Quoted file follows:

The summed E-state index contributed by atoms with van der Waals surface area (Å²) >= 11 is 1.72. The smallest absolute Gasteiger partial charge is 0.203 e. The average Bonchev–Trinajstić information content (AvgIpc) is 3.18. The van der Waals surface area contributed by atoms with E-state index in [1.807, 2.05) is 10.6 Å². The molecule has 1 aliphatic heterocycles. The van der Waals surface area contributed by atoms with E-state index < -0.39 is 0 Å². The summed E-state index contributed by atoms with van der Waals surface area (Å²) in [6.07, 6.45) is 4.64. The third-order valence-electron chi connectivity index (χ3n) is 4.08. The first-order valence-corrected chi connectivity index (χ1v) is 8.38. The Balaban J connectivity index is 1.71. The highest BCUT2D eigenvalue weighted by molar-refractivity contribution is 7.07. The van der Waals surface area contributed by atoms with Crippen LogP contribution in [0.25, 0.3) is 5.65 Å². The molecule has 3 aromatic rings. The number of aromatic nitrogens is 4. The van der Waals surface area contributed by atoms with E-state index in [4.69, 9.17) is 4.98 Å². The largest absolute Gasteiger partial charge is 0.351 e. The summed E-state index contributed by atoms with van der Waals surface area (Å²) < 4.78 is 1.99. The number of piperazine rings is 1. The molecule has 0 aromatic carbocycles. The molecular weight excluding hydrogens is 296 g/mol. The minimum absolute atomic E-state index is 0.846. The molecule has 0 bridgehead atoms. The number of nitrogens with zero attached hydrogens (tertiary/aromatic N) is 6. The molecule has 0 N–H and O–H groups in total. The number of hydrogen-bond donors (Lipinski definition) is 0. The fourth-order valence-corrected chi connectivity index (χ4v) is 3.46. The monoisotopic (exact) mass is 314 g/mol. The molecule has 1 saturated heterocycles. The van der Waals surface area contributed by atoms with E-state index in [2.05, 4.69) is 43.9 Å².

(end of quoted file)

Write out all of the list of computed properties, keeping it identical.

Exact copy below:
The summed E-state index contributed by atoms with van der Waals surface area (Å²) >= 11 is 1.72. The smallest absolute Gasteiger partial charge is 0.203 e. The average Bonchev–Trinajstić information content (AvgIpc) is 3.18. The van der Waals surface area contributed by atoms with E-state index in [1.807, 2.05) is 10.6 Å². The molecule has 1 aliphatic heterocycles. The van der Waals surface area contributed by atoms with E-state index < -0.39 is 0 Å². The summed E-state index contributed by atoms with van der Waals surface area (Å²) in [6.07, 6.45) is 4.64. The third-order valence-electron chi connectivity index (χ3n) is 4.08. The first-order valence-corrected chi connectivity index (χ1v) is 8.38. The Balaban J connectivity index is 1.71. The highest BCUT2D eigenvalue weighted by molar-refractivity contribution is 7.07. The van der Waals surface area contributed by atoms with Crippen LogP contribution in [0.25, 0.3) is 5.65 Å². The molecule has 3 aromatic rings. The number of aromatic nitrogens is 4. The van der Waals surface area contributed by atoms with E-state index in [4.69, 9.17) is 4.98 Å². The largest absolute Gasteiger partial charge is 0.351 e. The summed E-state index contributed by atoms with van der Waals surface area (Å²) < 4.78 is 1.99. The number of piperazine rings is 1. The molecule has 0 aromatic carbocycles. The molecular weight excluding hydrogens is 296 g/mol. The minimum absolute atomic E-state index is 0.846. The molecule has 0 bridgehead atoms. The number of nitrogens with zero attached hydrogens (tertiary/aromatic N) is 6. The molecule has 0 N–H and O–H groups in total. The number of hydrogen-bond donors (Lipinski definition) is 0. The fourth-order valence-corrected chi connectivity index (χ4v) is 3.46. The monoisotopic (exact) mass is 314 g/mol. The molecule has 1 saturated heterocycles. The van der Waals surface area contributed by atoms with E-state index in [2.05, 4.69) is 43.9 Å².